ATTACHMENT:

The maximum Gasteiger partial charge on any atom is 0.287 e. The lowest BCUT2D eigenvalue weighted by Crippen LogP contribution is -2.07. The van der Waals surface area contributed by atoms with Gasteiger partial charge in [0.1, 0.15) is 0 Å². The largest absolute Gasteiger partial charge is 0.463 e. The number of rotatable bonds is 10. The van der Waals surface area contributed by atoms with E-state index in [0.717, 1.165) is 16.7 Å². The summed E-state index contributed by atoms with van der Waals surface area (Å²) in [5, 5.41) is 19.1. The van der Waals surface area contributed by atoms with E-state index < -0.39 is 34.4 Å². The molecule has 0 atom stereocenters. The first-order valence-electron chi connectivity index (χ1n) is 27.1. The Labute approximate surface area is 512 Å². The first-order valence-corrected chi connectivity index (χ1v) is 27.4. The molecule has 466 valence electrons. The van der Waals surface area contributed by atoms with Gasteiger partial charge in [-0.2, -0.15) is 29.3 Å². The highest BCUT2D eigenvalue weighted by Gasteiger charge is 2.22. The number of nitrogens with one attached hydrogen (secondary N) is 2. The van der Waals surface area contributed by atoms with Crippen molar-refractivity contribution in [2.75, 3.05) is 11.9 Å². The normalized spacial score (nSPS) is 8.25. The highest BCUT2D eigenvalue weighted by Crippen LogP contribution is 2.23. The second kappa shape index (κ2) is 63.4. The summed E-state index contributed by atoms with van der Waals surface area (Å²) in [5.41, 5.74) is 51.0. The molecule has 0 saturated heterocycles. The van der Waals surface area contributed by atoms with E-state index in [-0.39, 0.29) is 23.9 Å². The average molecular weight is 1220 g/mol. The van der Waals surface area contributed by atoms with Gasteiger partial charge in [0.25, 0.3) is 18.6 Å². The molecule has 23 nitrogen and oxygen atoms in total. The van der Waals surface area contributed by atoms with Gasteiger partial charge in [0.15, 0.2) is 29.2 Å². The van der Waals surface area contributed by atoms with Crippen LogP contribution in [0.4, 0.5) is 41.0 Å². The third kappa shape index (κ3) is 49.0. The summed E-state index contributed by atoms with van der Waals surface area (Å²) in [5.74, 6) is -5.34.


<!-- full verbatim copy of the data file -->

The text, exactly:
The maximum Gasteiger partial charge on any atom is 0.287 e. The lowest BCUT2D eigenvalue weighted by Crippen LogP contribution is -2.07. The van der Waals surface area contributed by atoms with Gasteiger partial charge in [0.1, 0.15) is 0 Å². The largest absolute Gasteiger partial charge is 0.463 e. The number of rotatable bonds is 10. The van der Waals surface area contributed by atoms with E-state index in [0.717, 1.165) is 16.7 Å². The summed E-state index contributed by atoms with van der Waals surface area (Å²) in [5, 5.41) is 19.1. The van der Waals surface area contributed by atoms with E-state index < -0.39 is 34.4 Å². The molecule has 0 atom stereocenters. The first-order valence-electron chi connectivity index (χ1n) is 27.1. The Labute approximate surface area is 512 Å². The first-order valence-corrected chi connectivity index (χ1v) is 27.4. The molecule has 466 valence electrons. The van der Waals surface area contributed by atoms with Gasteiger partial charge in [-0.2, -0.15) is 29.3 Å². The highest BCUT2D eigenvalue weighted by Gasteiger charge is 2.22. The number of nitrogens with one attached hydrogen (secondary N) is 2. The van der Waals surface area contributed by atoms with Crippen molar-refractivity contribution in [2.75, 3.05) is 11.9 Å². The normalized spacial score (nSPS) is 8.25. The highest BCUT2D eigenvalue weighted by Crippen LogP contribution is 2.23. The second kappa shape index (κ2) is 63.4. The summed E-state index contributed by atoms with van der Waals surface area (Å²) in [5.41, 5.74) is 51.0. The molecule has 0 saturated heterocycles. The van der Waals surface area contributed by atoms with E-state index in [-0.39, 0.29) is 23.9 Å². The average molecular weight is 1220 g/mol. The van der Waals surface area contributed by atoms with Gasteiger partial charge in [0.25, 0.3) is 18.6 Å². The molecule has 23 nitrogen and oxygen atoms in total. The van der Waals surface area contributed by atoms with Gasteiger partial charge in [0.15, 0.2) is 29.2 Å². The van der Waals surface area contributed by atoms with Crippen LogP contribution in [0.4, 0.5) is 41.0 Å². The third kappa shape index (κ3) is 49.0. The summed E-state index contributed by atoms with van der Waals surface area (Å²) in [5.74, 6) is -5.34.